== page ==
5 reasons to love wattles in your garden

Wattles are the cornerstone of any thriving, beautiful and wildlife friendly garden. You may hear people malign wattles, voicing myths about them all being short-lived, scraggly and a trigger to hay fever. But if you understand the benefits of wattles and the attributes of different species, you will likely embrace what they bring to your garden.

1. Blossom displays that last for months

Grow a variety of wattles and your winter garden will erupt in a relay of blossom that lasts for months.  Spreading Wattles flower from April, Wooly Wattles from early July, then Golden and Spike Wattles flare through the mid-story from June. Finally, Varnish, and Gold Dust Wattles brighten shrub masses from August until the days warm in October.* This floral cavalcade, generates a sense of place and season.

A riot of wattle blossom in a Castlemaine garden (photo by C. Read)

2. A rapid screen

Wirilda, Silver and Golden Wattles grow fast; in just 2 years your windows can look to foliage and movement rather than tin or palings. Gold-dust and Black Wattles come a close-second in the race for greening a garden. Plant a copse of tall Blackwoods, Silver Wattle or Lightwoods to screen out a distant, unsightly view.

3. Bring life to a garden under pressure

Because wattles are pioneer plants and often the first to appear in the bush after fire or disturbance, they are the perfect choice for planting out a bare site. Wattles are in the legume family, and like peas and beans, they fix atmospheric nitrogen into the soil through specialized nodules on their roots. Use wattles to kick-start the fertility of compacted, eroded soils, and to provide shade and protection for other slower growing species.

Wattles thriving in a Goldfields garden (photo C. Read)

4. Habitat for wildlife

If you take delight in small bush-birds such as Silvereyes, Thornbills and Pardalotes, encourage them to visit your garden by planting Wattles. Provide birds with protection from cats and predatory or territorial larger birds by planting the prickly Spreading and Hedge Wattles in unused corners of the garden. Grow Blackwood, Black Wattle and Wirilda for shade during extreme Summer heat and for shelter from strong winds.

All wattle species provide habitat for an enormous variety of insects, which in turn build a garden’s food web, feeding a host of insectivorous bush-birds and supplementing the diet of a variety of small honeyeaters. Pollen feeding native bees, small flies, wasps and beetles are common amongst wattle blossoms and you can observe mixed-flocks of birds foraging through blossoms as they feed on these insect pollinators. A variety of beetle and moth larvae chew wattle foliage, with a preference for the bi-pinnate leaves on species such as Silver and Mitchell’s Wattle. Other insects such as scale, mealybugs, ants and treehoppers feed on wattle sap, either through specialized mouth parts or by accessing the sugar rich secretions from leaf glands. Wattle seed, insect in galls and wood boring larvae are another source of food for parrots and cockatoos, which can rip open wood and gall with their strong beaks.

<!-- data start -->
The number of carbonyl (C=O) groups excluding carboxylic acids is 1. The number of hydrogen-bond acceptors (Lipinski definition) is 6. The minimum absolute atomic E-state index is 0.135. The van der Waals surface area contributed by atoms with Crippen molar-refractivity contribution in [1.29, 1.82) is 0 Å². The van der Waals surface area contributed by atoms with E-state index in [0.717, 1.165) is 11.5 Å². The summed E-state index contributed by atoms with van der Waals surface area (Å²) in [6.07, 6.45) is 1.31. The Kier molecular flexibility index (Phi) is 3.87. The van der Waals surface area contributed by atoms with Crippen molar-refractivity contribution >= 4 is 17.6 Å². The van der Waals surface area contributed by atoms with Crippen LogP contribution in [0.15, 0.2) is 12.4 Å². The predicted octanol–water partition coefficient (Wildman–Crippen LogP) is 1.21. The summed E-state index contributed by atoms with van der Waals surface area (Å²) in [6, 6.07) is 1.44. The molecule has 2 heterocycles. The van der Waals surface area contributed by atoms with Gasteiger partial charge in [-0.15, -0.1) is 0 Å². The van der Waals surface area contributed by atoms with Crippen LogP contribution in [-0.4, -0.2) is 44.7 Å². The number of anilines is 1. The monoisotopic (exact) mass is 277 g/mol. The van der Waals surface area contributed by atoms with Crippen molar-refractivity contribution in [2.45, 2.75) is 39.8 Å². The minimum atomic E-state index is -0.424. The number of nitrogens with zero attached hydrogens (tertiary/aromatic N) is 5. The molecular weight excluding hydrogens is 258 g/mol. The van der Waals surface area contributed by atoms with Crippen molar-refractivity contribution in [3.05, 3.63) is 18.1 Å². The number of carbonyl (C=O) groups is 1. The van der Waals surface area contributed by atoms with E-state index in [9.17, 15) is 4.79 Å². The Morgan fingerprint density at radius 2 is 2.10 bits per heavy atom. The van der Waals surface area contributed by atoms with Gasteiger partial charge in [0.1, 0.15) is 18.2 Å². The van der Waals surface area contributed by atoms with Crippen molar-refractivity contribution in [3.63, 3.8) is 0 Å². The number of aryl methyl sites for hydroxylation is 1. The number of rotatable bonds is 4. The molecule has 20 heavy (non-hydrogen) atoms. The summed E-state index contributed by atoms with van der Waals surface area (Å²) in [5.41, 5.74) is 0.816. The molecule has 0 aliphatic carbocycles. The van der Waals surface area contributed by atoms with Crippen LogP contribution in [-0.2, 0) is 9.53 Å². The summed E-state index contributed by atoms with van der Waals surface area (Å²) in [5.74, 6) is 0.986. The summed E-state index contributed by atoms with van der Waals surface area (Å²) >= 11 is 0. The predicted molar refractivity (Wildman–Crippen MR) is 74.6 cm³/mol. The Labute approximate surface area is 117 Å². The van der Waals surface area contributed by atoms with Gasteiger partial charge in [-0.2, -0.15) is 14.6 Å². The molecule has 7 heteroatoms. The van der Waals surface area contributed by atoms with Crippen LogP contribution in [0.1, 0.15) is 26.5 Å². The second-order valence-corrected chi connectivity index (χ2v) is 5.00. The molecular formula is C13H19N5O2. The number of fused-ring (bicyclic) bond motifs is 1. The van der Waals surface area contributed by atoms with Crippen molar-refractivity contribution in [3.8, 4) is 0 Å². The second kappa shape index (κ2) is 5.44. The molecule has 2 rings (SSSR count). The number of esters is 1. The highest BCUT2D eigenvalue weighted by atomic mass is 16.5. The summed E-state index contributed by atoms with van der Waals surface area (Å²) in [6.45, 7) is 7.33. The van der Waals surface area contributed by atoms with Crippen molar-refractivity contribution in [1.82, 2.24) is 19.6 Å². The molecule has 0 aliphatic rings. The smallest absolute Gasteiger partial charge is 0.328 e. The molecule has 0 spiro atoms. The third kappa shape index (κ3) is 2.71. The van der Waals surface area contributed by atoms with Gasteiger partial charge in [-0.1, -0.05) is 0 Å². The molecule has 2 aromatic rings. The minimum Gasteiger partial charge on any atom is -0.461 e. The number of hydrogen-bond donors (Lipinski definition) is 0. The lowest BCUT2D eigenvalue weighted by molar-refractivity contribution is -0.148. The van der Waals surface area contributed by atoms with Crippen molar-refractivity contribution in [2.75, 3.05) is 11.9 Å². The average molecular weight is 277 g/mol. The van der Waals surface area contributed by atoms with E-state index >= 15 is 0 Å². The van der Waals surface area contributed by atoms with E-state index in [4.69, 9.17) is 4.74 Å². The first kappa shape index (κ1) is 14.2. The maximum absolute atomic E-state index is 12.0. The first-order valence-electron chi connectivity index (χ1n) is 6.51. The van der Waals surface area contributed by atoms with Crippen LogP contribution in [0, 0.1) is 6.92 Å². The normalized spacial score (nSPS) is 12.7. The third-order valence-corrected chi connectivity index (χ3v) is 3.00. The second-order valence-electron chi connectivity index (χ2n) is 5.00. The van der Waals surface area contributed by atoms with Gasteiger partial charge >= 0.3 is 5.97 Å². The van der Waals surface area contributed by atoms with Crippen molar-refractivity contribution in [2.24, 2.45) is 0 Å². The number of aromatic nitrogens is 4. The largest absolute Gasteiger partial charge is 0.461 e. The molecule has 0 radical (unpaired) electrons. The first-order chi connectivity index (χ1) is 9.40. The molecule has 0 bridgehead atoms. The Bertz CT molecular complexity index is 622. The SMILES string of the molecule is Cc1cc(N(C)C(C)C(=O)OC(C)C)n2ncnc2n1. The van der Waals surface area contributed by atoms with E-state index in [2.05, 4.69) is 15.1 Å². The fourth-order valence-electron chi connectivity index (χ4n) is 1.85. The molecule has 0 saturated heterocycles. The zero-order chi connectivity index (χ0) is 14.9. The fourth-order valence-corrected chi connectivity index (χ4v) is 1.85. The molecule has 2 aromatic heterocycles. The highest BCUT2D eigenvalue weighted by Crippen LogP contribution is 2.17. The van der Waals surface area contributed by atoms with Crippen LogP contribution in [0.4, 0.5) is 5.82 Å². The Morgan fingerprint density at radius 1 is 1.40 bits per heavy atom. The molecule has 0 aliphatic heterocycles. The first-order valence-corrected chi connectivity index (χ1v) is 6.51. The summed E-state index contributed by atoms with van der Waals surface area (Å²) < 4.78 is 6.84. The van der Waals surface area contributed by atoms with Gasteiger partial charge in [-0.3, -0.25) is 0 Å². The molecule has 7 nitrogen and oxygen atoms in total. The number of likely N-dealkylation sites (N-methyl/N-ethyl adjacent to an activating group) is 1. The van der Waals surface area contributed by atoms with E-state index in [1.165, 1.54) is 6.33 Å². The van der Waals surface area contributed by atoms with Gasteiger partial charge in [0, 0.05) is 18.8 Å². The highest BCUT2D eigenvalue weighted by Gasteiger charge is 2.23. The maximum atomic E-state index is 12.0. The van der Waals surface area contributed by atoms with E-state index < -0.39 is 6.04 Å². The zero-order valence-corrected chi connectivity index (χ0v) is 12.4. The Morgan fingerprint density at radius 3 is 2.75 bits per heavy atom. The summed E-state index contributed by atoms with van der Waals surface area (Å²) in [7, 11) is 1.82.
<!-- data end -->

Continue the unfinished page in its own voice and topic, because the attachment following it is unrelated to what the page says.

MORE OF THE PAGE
Tiny beetles eating wattle pollen will in turn feed foraging bush birds (photo C. Read)

5. Low water use

Select wattle species indigenous to your area and do away with Summer watering. Local species are adapted to local rainfall and don’t need watering once established, unless you’re experiencing an extended drought.

Many wattles are particularly drought tolerant because they don’t have true leaves. Instead they have phyllodes, which are flattened stems that look like leathery leaves. Phyllodes minimise water loss.

Take a broad view

You will find a huge range of non-local wattles for sale in retail nurseries. While many of these may be a beautiful addition to your garden, watch-out as many are recognised as environmental weeds which have established wild populations in bushland far from their original home.

For instance, species such as Cootamundra, White-sallow Wattle, Snowy River Wattle and Ovens Wattle are recognised environmental weeds in the Mount Alexander Shire but are all available in local nurseries.

Start wattle gardening with the huge variety of beautiful local species. If you do choose a non-local species, keep a close watch on any new recruits in your garden. If your non-local species is suckering or seeding out, it’s time to remove it and replace it with a local equivalent.

When stressed, Wirildas, Black, Silver and Golden Wattles may succumb to wood-boring beetle larvae that eat through trunk, stem or root, ultimately killing their host. Try to be philosophic about these episodes; insect occurrences are part of building backyard diversity and your connection to a dynamic living system.

Because some species live fast and die young, succession planting is important. Take note when any shrubs or trees are aging badly: it’s time to under-plant with the next wave. Gold-dust and Lightwoods can be reinvigorated with hard pruning, but they live a reasonably long life when left alone. With its 150-year lifespan, you can’t go past the Blackwood for a magnificent specimen tree with deep canopy and elegant architecture.

In the event of a garden death, wattles are quick to replace. Take a broad view and don’t let the naysayers deter you from including members of this diverse and glorious plant family around your home.

Words and photos by Cassia Read

*Wattle species mentioned in this article are indigenous to the Goldfields bioregion of Central Victoria,

This article has been adapted from the chapter: Read, CF (2018) Five reasons to love wattles in your goldfields garden. In: Slattery B, Perkins E, and Silver B, Wattles of the Mount Alexander Region, Friends of the Box Ironbark Forest, Castlemaine [Order here]

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